Sungká

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Sungka-an [1]

Sungká is a popular traditional board game. The board is a carved length of wood called a sungkahan and the game involves moving shells or pebbles around the pits carved into the board.

Contents

Origin

Experts say that malancala, an early version of sungká, may be the oldest game in the world, with almost every culture having some variation of it. Stones used in mancala boards have been found carved into the roofs of temples in Memphis, Thebes, and Luxor -- evidence that the game was played in Egypt before 1400 BC. Studies say that the boardgame may have evolved in Egypt from counters used for accounting and stock-taking. Evidence of these boards have also been found in Ancient Sumeria. In Africa, the game is considered a national pastime and is played by tribes numbering in the hundreds. Malancala, being Arabic in origin, makes some scholars suspect that the game progressed from west to east, meaning from Asia to the coast of Atlantic.

As for the origin of the term "sungka", researchers found traces of a similar game at a stream in Indonesia. The stream, widely known to travellers as the Red River, is called sonka by early Asians. The theory maintains that the sungka game Filipinos know today may have been brought by Indonesians when they migrated to the Philippines.

The sungkahan

The sungkáhan is a hollowed-surfaced board that has regular intervals with sixteen circular holes, with one large hole at the end of each side, called mother or "ulo" (head). It is shaped like a boat. Most sungkalan are plain, but some are meticulously crafted in a variety of designs. The large holes are five inches wide. The fourteen small holes are called bahay (houses) with a capacity of a handful tokens. They are hollowed out alongside at equal distances, seven holes in each row, approximately half an inch apart. These small holes are about two inches in diameter or big enough for a player to put five fingers at once. Shells, pebbles, or seeds are used as tokens. The board varies from 30 to 32 inches long, 7 to 9 inches wide, and 3 to 5 inches thick.


Cultural importance

Sungká in the Philippines is embedded in different cultures. In the early times, sungká was used by fortunetellers called bailan or manghuhula, for their rituals and auguries. Other people find it helpful in finding their destination on a certain day or in deciding marriages. Filipino superstition tells people that the game should not be played indoors or else their house will be burn. Tournaments are also held in the country, the biggest tournament is at the Kadayawan Sports Festival in Davao.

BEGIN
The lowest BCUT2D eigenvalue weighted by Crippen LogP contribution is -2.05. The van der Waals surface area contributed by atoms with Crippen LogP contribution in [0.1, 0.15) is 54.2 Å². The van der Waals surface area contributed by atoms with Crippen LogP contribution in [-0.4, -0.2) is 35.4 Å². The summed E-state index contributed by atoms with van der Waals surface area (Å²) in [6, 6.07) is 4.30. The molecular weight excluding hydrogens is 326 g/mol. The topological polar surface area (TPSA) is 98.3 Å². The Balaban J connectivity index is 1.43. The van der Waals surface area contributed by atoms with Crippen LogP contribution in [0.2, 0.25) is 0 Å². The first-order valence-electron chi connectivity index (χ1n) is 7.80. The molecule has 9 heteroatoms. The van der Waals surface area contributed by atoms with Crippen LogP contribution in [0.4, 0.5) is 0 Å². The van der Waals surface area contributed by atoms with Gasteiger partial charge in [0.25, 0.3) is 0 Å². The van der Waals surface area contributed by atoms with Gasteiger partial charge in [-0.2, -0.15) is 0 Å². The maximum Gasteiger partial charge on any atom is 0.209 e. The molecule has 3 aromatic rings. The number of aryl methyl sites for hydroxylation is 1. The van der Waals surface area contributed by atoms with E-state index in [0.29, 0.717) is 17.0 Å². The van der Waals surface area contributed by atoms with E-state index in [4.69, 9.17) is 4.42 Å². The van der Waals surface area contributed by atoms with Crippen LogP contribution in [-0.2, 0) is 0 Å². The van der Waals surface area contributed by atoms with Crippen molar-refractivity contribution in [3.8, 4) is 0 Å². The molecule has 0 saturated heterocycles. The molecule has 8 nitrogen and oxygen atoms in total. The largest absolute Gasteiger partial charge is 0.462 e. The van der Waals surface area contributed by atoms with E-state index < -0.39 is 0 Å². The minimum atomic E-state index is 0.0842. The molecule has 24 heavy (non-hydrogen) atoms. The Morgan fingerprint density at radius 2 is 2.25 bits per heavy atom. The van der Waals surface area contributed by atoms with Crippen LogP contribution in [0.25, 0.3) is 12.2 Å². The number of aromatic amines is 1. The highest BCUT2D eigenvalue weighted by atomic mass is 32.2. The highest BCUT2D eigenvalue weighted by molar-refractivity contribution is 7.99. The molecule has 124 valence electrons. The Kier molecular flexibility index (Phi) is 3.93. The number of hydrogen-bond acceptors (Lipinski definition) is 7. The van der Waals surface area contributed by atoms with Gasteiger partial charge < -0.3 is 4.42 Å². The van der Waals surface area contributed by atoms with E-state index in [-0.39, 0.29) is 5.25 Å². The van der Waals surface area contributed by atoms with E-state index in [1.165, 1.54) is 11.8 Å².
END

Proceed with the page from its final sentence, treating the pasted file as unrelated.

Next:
Setup

The two players sit opposite each other with the game board between them. Each player claims the row of small holes nearest to him and the big hole at his left. Each player has six or more seeds, shells or pebbles to use as tokens. To determine who goes first, each player places his tokens in his palm and tosses them in the air while flipping his hand over and attempts to catch as many tokens as possible at the back of his hand. The player who drops the lesser number of tokens gets to start the game.

Gameplay

A player drops the tokens into the holes one by one. He continues clockwise till he reaches his mother hole, where he drops one token too.

If he still has shells in his hand after reaching his big hole, he continues dropping them one by one into the holes of his opponent, still going clockwise, towards his opponent's mother hole.

If the last token of one player reaches an empty hole, he is declared "dead" (patay) and he stops playing. His opponent wins the preliminaries and continues playing.

The winner of the pre-game once again picks up all the counters in any of his seven holes and sows them, one in each little hole, around the board towards the left, including, if there are enough, his own big hole and on into his opponent's holes (but not his opponent's big hole). If the player's last counter lands in an empty hole on his own side, he captures all the opponent's counters in the opposite pit and puts them in his own Mother hole, together with the capturing counter. The opponent gets a turn to play. If the player's last counter falls in his own big hole, he gets another turn. If the last counter falls in an empty hole on his opponent's side, the player "dies" and leaves his counter where it landed. The game is over when all seven pits or hole on one side are empty. The player with the most counters in the big hole wins.

Rules of the Game

  • A player must drop only one shell at a time into every small hole and into his own big hole.
  • He must not drop any shell into his opponent's big hole or in any "burnt house" (sunog or holes left empty due to lack of enough tokens accumulated by a player in his big hole).
    • The opponent is entitled to any shell which his rival drops carelessly in any "burnt house."
    • A "burnt house" can only be refilled in the next game after a complete set of seven (or whatever number fills a hole) tokens are accumulated in the owner's big hole.

External Links

References

Citation

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